I've got a couple of old furnace ducts near the ceiling in a couple of
rooms in the house. I've since had new ducts put in the floor, and
these upper ducts were simply closed off (but not sealed).
It's time to repaint, and I'd like to close up the upper ducts
permanently and plaster over the openings. I figure I'll have to seal
them off some way; otherwise I'll end up pumping hot air into the
walls and eventually into the attic. That would be a bad thing, as I
live in Canada. Probably a bad thing anywhere...
So, my question is, what is the best way to seal up these ducts? Is
there something I can spray into them to block the air flow? There is
really nowhere that I can apply metal tape.
I guess a picture would be better, but not knowing how to add one,
I'll try to describe what they look like.
The duct opens to 12"x6" flush with the wall face and is 4" deep.
Looking up and in, the duct seems to extend up about an inch or two,
where it joins with a 12"x3" duct that feeds down from the attic.
1) One option is to try and rip the larger duct completely out of the
wall, without leaving a huge mess behind. Then I'll have to cap the
12x3, but it will be tough trying to work in a cramped area.
2) The other option, as I see it, is to hammer back the edges of the
duct that are flush with the wall, and then fit a small square of
wallboard over the old opening using the hammered edges as a back
support. I'll then plaster and tape the sides.
I'm leaning towards option #2, since it has the potential to be less
messy. But either way I'll need to seal up the duct.
Well, that is basically what I thought you said in your original post --
put a piece of wallboard over the opening and plaster/tape it and were
wondering if you really needed to have a sealed end for the ducts
themselves independent of the wallboard/plaster.
If it is "real" plaster instead of just wallboard so it is more of an
issue in making an opening, you could simply take a sawzall and cut them
back. Or, as you say, just bend the tin edges back so they don't reach
the surface. You could if there is some real problem in doing that
simply screw a backer piece on the inside of the duct itself as the
support for the patch and set it inside the duct and tape over the edge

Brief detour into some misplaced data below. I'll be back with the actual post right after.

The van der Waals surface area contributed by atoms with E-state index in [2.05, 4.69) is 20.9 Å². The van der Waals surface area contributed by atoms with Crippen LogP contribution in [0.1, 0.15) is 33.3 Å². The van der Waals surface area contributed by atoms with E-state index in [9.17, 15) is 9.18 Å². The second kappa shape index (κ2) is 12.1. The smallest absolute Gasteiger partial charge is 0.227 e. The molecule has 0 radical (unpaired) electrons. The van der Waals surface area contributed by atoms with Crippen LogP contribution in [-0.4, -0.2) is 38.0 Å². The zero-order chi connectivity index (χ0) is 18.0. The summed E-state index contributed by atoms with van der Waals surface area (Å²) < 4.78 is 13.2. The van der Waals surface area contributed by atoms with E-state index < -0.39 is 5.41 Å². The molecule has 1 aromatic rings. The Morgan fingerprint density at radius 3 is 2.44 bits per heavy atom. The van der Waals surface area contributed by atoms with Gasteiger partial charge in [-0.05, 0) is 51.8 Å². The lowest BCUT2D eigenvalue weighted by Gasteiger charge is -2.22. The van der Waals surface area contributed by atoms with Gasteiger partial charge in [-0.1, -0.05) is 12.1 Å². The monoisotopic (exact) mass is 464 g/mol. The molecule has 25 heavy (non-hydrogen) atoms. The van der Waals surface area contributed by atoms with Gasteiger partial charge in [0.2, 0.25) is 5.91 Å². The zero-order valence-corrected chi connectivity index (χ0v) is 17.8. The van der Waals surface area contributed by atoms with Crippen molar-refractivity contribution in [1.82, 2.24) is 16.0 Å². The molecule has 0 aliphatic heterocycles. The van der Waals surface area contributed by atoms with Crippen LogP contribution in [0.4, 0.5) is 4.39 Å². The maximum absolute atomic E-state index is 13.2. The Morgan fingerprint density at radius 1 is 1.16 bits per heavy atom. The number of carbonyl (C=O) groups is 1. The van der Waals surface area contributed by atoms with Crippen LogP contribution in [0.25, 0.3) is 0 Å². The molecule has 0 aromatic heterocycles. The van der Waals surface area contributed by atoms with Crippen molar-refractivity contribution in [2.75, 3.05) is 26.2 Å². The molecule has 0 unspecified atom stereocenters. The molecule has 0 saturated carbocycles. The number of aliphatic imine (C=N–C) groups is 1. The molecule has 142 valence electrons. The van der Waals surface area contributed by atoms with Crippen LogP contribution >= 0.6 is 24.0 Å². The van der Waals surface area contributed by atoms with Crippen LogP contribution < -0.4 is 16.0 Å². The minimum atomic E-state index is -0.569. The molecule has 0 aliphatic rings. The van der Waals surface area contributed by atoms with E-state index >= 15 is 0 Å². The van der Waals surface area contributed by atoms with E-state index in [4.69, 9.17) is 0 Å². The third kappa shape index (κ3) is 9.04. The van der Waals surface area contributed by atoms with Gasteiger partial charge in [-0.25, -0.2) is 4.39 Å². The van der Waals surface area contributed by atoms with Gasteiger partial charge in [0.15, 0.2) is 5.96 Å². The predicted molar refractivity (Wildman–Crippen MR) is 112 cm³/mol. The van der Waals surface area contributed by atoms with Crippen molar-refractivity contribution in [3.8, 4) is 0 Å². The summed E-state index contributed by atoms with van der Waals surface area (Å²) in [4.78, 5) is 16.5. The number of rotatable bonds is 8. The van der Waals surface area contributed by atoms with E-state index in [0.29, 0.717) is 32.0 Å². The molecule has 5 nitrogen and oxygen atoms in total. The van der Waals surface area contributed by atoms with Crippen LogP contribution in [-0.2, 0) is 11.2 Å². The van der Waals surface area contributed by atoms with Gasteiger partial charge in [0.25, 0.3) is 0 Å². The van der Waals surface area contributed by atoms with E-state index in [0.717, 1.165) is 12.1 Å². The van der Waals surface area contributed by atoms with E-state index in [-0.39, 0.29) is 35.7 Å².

as long as the actual duct itself is behind the surface. It doesn't
need anything other than some way to hold a patch in place to finish over.
If it's just wallboard/sheetrock, cut it back to the midpoint of the
joists and use them for the mounting points.
Are you sure you want to seal them off? If you use central AC, it's better
for it to come in from the ceiling than the floor. Since you're in Canada,
I doubt this is a concern for you, but I thought I'd mention it.
Can you get into the attic and disconnect the duct from there, and then put
an endcap on it? I imagine the closer you can get to the furnace, the less
unwanted duct you'll be paying to heat. Especially if it's going through an
If nothing else, you can just shove some insulation batt into the opening.
That should stop that section of the wall from being over-heated or whatever
it is you're worried about. You could also tape some plastic on the inside
of the duct to stop all airflow (but note that I'm not an HVAC person and
don't really know what the long-term consequences of this is).
Good luck with it all :)
I think the first thing is to find out for sure what that duct is doing
(return air maybe?)
If it truly dead, then I would want to remove the necessary parts and
patch the wall to totally erase any evidence of them.
What, you mean the entire duct? That would require removing a bunch of
If you want to eliminate or re-locate a vent, I would suggest just cutting
some sheet Al to fit over then opening. Drive some sheet metal screws to
hold it in place and "seal" it with METAL duct tape.
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